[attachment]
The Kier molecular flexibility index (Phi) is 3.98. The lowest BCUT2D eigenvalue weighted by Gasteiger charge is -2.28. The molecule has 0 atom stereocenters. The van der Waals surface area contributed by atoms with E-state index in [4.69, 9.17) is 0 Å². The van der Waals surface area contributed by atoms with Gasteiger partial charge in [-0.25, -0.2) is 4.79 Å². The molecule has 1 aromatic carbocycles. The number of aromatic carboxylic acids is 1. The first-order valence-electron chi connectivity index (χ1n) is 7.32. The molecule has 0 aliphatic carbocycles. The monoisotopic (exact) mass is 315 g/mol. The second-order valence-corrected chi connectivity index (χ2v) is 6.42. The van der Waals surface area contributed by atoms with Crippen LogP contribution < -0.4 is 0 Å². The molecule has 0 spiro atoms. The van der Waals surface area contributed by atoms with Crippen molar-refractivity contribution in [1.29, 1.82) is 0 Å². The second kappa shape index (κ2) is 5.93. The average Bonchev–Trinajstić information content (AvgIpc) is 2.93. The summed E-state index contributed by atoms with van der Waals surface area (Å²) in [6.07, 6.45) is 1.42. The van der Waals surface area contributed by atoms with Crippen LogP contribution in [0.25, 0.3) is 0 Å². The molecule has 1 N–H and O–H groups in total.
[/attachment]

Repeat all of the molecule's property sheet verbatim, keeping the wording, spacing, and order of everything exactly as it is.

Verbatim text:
The Kier molecular flexibility index (Phi) is 3.98. The lowest BCUT2D eigenvalue weighted by Gasteiger charge is -2.28. The molecule has 0 atom stereocenters. The van der Waals surface area contributed by atoms with E-state index in [4.69, 9.17) is 0 Å². The van der Waals surface area contributed by atoms with Gasteiger partial charge in [-0.25, -0.2) is 4.79 Å². The molecule has 1 aromatic carbocycles. The number of aromatic carboxylic acids is 1. The first-order valence-electron chi connectivity index (χ1n) is 7.32. The molecule has 0 aliphatic carbocycles. The monoisotopic (exact) mass is 315 g/mol. The second-order valence-corrected chi connectivity index (χ2v) is 6.42. The van der Waals surface area contributed by atoms with Crippen LogP contribution < -0.4 is 0 Å². The molecule has 0 spiro atoms. The van der Waals surface area contributed by atoms with Crippen molar-refractivity contribution in [1.29, 1.82) is 0 Å². The second kappa shape index (κ2) is 5.93. The average Bonchev–Trinajstić information content (AvgIpc) is 2.93. The summed E-state index contributed by atoms with van der Waals surface area (Å²) in [6.07, 6.45) is 1.42. The van der Waals surface area contributed by atoms with Crippen LogP contribution in [0.25, 0.3) is 0 Å². The molecule has 1 N–H and O–H groups in total.